Five days (and counting) into our stay in Kathmandu, I think my body is acclimating to the place.
Kathmandu Guest House is a beautiful retreat, offering us a lush garden, a lobby adorned with intricate wood carvings, and a peaceful cafe providing some of the most delicious food I’ve encountered from the road. My personal favorite is the banana pancake with honey which, I’m pleased to say, seems to have caught on with the rest of the group.
Outside the hotel gates is a very different scene. The streets are busy, always. Men shuffle along with large bundles strapped to their backs. Mothers rush through the narrow alleyways holding tight to their young children, while older school-age children stride less hurriedly towards their destinations, dressed smartly in uniforms and tights for the girls despite the heavy humidity.
Taxi drivers blare their horns to warn pedestrians to move to the side, as though a side of relative safety exists on these tiny paths. And the lavishly decorated bike rickshaws announce their approach with the ringing of bells.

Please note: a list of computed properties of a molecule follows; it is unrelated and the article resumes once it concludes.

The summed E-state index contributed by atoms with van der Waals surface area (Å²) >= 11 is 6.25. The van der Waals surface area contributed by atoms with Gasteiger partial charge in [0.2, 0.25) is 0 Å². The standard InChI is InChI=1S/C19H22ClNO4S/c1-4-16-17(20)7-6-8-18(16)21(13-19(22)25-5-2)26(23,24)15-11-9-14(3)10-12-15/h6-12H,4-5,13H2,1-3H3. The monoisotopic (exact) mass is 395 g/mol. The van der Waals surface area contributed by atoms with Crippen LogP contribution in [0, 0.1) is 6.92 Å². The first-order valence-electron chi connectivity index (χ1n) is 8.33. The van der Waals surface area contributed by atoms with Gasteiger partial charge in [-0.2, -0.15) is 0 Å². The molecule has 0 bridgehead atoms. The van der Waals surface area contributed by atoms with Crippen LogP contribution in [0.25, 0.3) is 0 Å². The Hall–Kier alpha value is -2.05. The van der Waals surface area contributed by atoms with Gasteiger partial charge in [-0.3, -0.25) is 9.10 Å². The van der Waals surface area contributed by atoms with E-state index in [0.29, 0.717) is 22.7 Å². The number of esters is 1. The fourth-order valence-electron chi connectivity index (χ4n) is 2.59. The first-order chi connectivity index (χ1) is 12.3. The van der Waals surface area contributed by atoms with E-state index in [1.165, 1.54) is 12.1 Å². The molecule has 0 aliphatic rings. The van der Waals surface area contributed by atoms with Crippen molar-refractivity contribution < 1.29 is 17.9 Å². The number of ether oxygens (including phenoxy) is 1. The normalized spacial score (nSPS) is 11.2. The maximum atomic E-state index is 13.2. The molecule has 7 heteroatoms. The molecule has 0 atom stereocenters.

As our group of eight ventured out for dinner a couple of nights ago, I thought about the inescapable divide between everyday life on the streets of Kathmandu or Mumbai or Lusaka or Birmingham and the spaces I typically inhabit–at home or in another corner of the world.
My students and I were talking this morning about the quest for authenticity that defines most travelers. As we venture to new places in the US or abroad, we are in search of the “real” people, artifacts, and stories that define a place. But too often the “real” is disguised. One of the things that draws me to Edwina and to those whose struggles can be felt on the streets of Kathmandu is the sense that I’m somehow closer to the realities that define this world. I’m awake.